In 1976 and at just 14 years of age, Chris Ellis (Daze) attempted to spray-paint his very first subway car. Unfortunately, for him, due it being in the winter, the paint froze in the can. His later efforts were more successful, however, and with partners such as John Matos, the 70s would see Daze go on to paint one subway car after another. By the time the 80s came around, Daze started to show off his work in New York City’s alternative galleries, which launched the beginning of his art career. Nowadays, he limits his work to commissioned murals, along with canvases that he shows in museums and galleries around the globe.
In the late 80s, a student from the Rhode Island School of Design by the name of Shepherd Fairey began posting stickers around NYC that featured famous wrestler Andre the Giant. The words on the stickers translated to “Obey Giant”.
This tagline would later appear on posters and t-shirts, which was the beginning of a career for one of the world’s most successful and famous street artists. Fairey has gone on to create an empire around his street art, with major commissions for murals, along with his own fashion line.
When most of us think about classic graffiti, we often think of a form termed Wild Style. This technique sees dense layers of lettering shaped into curves or angles that can be embellished with elements like arrows. This results in a spikey, baroque look and today, ranks among the most common types of graffiti. Tracy 168 (Michael Tracy) was the artist responsible, with variations found all over the globe. Wild Style (1983), the very first hip-hop film, took its title from Tracy’e work, although the artist wasn’t a part of it. He did appear, however, in a 2004 documentary called ‘Just to Get a Rep’ that featured other artists such as Keith Haring.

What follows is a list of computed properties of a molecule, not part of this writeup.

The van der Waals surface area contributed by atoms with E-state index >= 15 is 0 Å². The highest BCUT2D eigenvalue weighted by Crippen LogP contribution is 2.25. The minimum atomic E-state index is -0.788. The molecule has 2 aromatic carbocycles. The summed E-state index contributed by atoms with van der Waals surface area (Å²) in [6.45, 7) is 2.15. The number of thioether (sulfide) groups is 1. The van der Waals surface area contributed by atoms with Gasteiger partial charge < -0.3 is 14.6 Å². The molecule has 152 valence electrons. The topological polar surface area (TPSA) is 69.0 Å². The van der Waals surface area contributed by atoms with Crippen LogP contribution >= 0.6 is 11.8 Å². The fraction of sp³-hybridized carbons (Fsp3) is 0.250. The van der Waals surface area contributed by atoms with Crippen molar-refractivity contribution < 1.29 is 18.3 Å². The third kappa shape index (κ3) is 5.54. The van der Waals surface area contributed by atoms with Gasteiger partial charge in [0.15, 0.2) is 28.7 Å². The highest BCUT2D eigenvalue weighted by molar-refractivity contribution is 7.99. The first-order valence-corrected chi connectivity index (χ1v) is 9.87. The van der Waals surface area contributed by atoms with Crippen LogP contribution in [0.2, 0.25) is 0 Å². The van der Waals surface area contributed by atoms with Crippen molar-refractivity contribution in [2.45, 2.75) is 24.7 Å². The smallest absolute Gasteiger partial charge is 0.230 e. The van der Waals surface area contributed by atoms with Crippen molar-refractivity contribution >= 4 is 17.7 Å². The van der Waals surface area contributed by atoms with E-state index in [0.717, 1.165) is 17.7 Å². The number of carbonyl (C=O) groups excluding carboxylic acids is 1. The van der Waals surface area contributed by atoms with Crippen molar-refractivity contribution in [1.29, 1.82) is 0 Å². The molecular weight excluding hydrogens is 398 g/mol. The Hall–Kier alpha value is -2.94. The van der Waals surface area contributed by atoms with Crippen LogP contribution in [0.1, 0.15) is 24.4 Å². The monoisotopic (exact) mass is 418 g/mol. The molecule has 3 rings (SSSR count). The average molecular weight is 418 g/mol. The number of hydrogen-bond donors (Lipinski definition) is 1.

We’ve saved the best for last. We may already have a 2-part article on Banksy but we couldn’t possibly leave him off this list. The most famous street artist in the world today, Robin Gunningham, who is also a filmmaker and political activist, emerged in Bristol, England, as part of an underground music and art scene in the 1990s.
In the latter part of that decade, Banksy began spray painting stencilled images that combined political themes and pop culture on bridges and walls around London and Bristol. Of course, he’s since taken his art global. He also directed a film called Exit Through the Gift Shop in 2010, which told the story of a French emigré with a street art obsession, and launched an installation piece/amusement park called Dismaland in 2015, which was open for just a month. Banksy’s fame has helped him on the art market, where his work has been sold for six-figures. As a result, other street artists have benefited as collectors desired more street artwork in their collections. This is called the “Banksy effect”.